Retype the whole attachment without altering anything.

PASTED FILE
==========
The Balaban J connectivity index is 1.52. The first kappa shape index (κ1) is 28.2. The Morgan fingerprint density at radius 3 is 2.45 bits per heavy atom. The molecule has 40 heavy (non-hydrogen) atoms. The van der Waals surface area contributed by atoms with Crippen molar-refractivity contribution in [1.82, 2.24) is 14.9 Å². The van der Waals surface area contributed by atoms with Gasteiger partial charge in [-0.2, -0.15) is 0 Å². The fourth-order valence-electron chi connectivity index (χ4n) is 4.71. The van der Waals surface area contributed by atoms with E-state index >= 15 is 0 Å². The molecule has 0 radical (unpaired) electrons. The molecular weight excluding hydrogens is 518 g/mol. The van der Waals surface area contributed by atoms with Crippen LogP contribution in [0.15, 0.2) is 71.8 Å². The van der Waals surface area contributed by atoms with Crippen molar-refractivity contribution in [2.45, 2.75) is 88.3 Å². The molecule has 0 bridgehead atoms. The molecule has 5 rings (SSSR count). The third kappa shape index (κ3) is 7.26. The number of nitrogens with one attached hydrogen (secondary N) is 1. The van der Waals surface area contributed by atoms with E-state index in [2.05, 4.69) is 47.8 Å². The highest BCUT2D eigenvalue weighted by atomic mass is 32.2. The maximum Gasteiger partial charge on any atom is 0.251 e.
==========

The Balaban J connectivity index is 1.52. The first kappa shape index (κ1) is 28.2. The Morgan fingerprint density at radius 3 is 2.45 bits per heavy atom. The molecule has 40 heavy (non-hydrogen) atoms. The van der Waals surface area contributed by atoms with Crippen molar-refractivity contribution in [1.82, 2.24) is 14.9 Å². The van der Waals surface area contributed by atoms with Gasteiger partial charge in [-0.2, -0.15) is 0 Å². The fourth-order valence-electron chi connectivity index (χ4n) is 4.71. The van der Waals surface area contributed by atoms with E-state index >= 15 is 0 Å². The molecule has 0 radical (unpaired) electrons. The molecular weight excluding hydrogens is 518 g/mol. The van der Waals surface area contributed by atoms with Crippen LogP contribution in [0.15, 0.2) is 71.8 Å². The van der Waals surface area contributed by atoms with Crippen molar-refractivity contribution in [2.45, 2.75) is 88.3 Å². The molecule has 0 bridgehead atoms. The molecule has 5 rings (SSSR count). The third kappa shape index (κ3) is 7.26. The number of nitrogens with one attached hydrogen (secondary N) is 1. The van der Waals surface area contributed by atoms with E-state index in [2.05, 4.69) is 47.8 Å². The highest BCUT2D eigenvalue weighted by atomic mass is 32.2. The maximum Gasteiger partial charge on any atom is 0.251 e.